Articles Posted in Defective Products

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Is the National Highway Traffic Safety Administration (NHTSA) responsible for 13 deaths that have now been tied to a General Motors product defect? According to a recent article in the New York Times, over the last 11 years, the NHTSA has received more than 260 complaints about General Motors vehicles, including those “that suddenly turned off while being driven.” However, the NHTSA never investigated this possible automobile defect. And according to a story in USA Today, a former NHTSA administrator has encouraged a probe into the NHTSA’s decision, emphasizing that it “failed to carry out the law when it didn’t force GM to fix the problem.” GM has now recalled the vehicles that may pose a serious safety risk to consumers.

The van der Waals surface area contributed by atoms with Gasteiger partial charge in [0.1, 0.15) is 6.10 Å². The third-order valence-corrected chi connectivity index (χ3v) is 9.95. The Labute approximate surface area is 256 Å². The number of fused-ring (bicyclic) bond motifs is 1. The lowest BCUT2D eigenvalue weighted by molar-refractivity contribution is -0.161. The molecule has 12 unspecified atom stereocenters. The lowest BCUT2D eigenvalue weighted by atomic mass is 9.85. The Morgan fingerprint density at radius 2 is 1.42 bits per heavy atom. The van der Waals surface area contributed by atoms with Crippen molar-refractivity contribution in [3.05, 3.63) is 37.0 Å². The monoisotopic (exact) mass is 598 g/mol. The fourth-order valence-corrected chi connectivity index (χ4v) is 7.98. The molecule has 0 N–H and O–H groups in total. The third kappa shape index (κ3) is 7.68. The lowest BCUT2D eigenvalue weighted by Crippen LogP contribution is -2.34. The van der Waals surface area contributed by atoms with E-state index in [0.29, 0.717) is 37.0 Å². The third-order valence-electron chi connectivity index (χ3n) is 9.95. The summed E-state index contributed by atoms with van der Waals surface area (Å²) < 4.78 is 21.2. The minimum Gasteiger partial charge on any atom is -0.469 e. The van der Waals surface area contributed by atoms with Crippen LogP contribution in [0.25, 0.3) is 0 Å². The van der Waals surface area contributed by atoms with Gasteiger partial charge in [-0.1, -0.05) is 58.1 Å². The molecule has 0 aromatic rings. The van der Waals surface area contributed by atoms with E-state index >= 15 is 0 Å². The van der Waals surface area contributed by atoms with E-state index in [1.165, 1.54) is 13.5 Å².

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Have you or a loved one been injured by a defective automobile? Over the last decade, thirteen people may have died as a result of the defective product tied to the GM recall. It’s extremely important to speak to an experienced California product liability attorney. You may be able to file a claim for financial compensation.

History of the Recall and Related Consumer Complaints

A New York Times analysis suggests that, since February 2003, the NHTSA “received an average of two complaints a month about potentially dangerous shutdowns, but it repeatedly responded that there was not enough evidence of a problem to warrant a safety investigation.” The most recent of these complaints occurred earlier this month.